Posted on

Black History Month revisited

Share

Editor: The celebration of Black History Month in SVG has become a controversial issue, not without reason for the stakes are indeed high. Some argue that it is but a reflection of the ever penetrating and negative influences of American cultural imperialism.

Several columnists have identified, rightly, that many positive influences emerged from the inescapable global tentacles of the monolith to the north of us. They cite the contributions of some of those leaders who have become household names among us: Malcolm, Martin, Hariett Tubman, Sojourner Truth; activists-scholars like Dubois, John Henrik Clarke, Cheik Anta Diop, Chancellor Williams. The Caribbean, too, produced leaders who carried the torch and quest of Africans for iberation, independence, dignity in the likes of Dessalines, Garvey and Kwame Toure, intellectual giants like Eric Williams, George Padmore, CLR James, Fanon, Walter Rodney as well as a host of writers and poets like Claude McKay. But perhaps therein lies the problem. {{more}}

This ‘dialogue’ or exchange between and among segments of the African diaspora that represented not only our continual struggle for socioeconomic upliftment but also for the larger, more profound creation of ‘cultural space’ has become blurred and perhaps to many one-sided.

Many of us in SVG and within and outside of the African world misconstrue these fledgling attempts by the African-American community to create cultural space and shape the environment in which they find themselves in their image and interest. We use these surface trappings of their indomitable quest as models on our path to

liberation.

None of the aforementioned heroes or heroines would have conceived of or settled for a month of Our Story. The same can be said of their contemporaries, in the likes of scholar-activist Maulana Karenga, the creator of Kwanzaa; Molefi Asante who coined the term Afrocentricity and is a brain trust behind the Afrocentric paradigm, and Yosef Ben Jachannan, pan-africanist, author of Black Man of the Nile, Africa- Mother of Western Civilization and a grandfather of the Black Consciousness Movement.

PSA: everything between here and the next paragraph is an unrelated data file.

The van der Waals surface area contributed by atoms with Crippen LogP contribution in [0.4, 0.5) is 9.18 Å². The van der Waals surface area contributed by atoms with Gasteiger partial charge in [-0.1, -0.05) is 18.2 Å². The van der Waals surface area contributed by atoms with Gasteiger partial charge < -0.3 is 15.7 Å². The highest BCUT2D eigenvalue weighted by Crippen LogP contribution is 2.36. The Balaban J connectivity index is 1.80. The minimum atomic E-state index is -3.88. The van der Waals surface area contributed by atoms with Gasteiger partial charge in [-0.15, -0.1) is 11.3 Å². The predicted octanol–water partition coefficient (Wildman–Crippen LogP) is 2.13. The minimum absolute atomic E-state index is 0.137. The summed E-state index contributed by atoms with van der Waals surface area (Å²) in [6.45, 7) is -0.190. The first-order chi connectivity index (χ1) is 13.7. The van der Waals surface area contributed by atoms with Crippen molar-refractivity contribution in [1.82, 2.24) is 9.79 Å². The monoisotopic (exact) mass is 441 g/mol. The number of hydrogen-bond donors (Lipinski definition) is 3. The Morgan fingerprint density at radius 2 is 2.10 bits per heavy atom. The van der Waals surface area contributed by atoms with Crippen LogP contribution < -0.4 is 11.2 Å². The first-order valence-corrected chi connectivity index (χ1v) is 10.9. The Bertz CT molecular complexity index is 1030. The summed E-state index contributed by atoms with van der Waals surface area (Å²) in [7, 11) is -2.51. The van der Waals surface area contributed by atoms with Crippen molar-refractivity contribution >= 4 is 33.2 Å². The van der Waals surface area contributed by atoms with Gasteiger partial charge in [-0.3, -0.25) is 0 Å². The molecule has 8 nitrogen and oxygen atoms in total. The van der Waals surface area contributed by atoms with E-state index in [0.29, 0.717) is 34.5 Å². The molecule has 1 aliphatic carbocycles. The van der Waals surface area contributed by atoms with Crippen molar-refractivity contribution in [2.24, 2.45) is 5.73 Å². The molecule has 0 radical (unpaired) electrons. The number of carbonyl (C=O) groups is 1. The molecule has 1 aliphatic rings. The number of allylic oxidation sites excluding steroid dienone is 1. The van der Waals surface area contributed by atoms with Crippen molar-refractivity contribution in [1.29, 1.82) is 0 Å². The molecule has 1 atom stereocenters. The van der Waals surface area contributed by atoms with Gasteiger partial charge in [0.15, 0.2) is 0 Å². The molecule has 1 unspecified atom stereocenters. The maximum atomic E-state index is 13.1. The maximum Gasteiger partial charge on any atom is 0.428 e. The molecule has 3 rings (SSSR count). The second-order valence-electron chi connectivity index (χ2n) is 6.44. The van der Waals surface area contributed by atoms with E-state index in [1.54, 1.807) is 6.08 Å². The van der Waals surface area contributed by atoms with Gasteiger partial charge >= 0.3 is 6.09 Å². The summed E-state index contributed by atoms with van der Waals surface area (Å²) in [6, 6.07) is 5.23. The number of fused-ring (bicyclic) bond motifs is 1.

The architects of a Black History Month for SVG must seek and find unique ways to transform our consciousness, particularly that of youth, for total liberation. They must look not only at the surface but also at the deep structure of culture. We like to believe, and rightly so, that we have created greater space. We must therefore create and build the institutions, the inextricable ‘interconnections’ and ‘networks’ within our culture that develop, fortify and unleash our human potential in ways that permit us to center ourselves in all areas of people activity, be it the past, present or future. We must envision and fashion a world in which every minute is a Black story minute, every day a Black story day. We must not engineer ‘structures’ that easily become fossilized, where household names of our warriors remain simply household names, rather than the living, self-reflective, self-conscious vehicles of cultural liberation, cultural change and continuity.

Dwight De Shong

Brooklyn, NY

LAST NEWS